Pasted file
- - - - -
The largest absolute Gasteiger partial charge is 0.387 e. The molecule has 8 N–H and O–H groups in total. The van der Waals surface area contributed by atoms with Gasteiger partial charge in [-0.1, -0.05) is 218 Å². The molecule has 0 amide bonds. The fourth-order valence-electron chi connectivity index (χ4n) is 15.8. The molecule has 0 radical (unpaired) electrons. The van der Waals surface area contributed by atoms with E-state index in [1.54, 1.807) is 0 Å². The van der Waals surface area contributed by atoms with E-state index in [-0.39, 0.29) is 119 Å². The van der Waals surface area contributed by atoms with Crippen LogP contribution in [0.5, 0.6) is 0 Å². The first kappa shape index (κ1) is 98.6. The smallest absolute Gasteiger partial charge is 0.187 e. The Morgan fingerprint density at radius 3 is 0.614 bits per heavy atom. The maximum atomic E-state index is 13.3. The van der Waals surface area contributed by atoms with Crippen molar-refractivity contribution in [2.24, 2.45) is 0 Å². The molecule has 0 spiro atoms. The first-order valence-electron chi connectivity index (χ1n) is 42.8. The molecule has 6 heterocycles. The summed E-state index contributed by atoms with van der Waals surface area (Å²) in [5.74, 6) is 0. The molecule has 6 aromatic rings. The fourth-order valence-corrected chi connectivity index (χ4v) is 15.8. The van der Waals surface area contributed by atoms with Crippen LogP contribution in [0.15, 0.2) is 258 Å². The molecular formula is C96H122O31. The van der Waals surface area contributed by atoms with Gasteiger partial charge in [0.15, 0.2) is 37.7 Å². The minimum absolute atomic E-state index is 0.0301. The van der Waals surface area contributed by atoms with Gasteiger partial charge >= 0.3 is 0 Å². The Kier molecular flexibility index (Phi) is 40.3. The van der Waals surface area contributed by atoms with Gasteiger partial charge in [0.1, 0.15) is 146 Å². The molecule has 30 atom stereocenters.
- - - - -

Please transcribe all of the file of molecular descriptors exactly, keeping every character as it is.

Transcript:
The largest absolute Gasteiger partial charge is 0.387 e. The molecule has 8 N–H and O–H groups in total. The van der Waals surface area contributed by atoms with Gasteiger partial charge in [-0.1, -0.05) is 218 Å². The molecule has 0 amide bonds. The fourth-order valence-electron chi connectivity index (χ4n) is 15.8. The molecule has 0 radical (unpaired) electrons. The van der Waals surface area contributed by atoms with E-state index in [1.54, 1.807) is 0 Å². The van der Waals surface area contributed by atoms with E-state index in [-0.39, 0.29) is 119 Å². The van der Waals surface area contributed by atoms with Crippen LogP contribution in [0.5, 0.6) is 0 Å². The first kappa shape index (κ1) is 98.6. The smallest absolute Gasteiger partial charge is 0.187 e. The Morgan fingerprint density at radius 3 is 0.614 bits per heavy atom. The maximum atomic E-state index is 13.3. The van der Waals surface area contributed by atoms with Crippen molar-refractivity contribution in [2.24, 2.45) is 0 Å². The molecule has 0 spiro atoms. The first-order valence-electron chi connectivity index (χ1n) is 42.8. The molecule has 6 heterocycles. The summed E-state index contributed by atoms with van der Waals surface area (Å²) in [5.74, 6) is 0. The molecule has 6 aromatic rings. The fourth-order valence-corrected chi connectivity index (χ4v) is 15.8. The van der Waals surface area contributed by atoms with Crippen LogP contribution in [0.15, 0.2) is 258 Å². The molecular formula is C96H122O31. The van der Waals surface area contributed by atoms with Gasteiger partial charge in [0.15, 0.2) is 37.7 Å². The minimum absolute atomic E-state index is 0.0301. The van der Waals surface area contributed by atoms with Gasteiger partial charge >= 0.3 is 0 Å². The Kier molecular flexibility index (Phi) is 40.3. The van der Waals surface area contributed by atoms with Gasteiger partial charge in [0.1, 0.15) is 146 Å². The molecule has 30 atom stereocenters.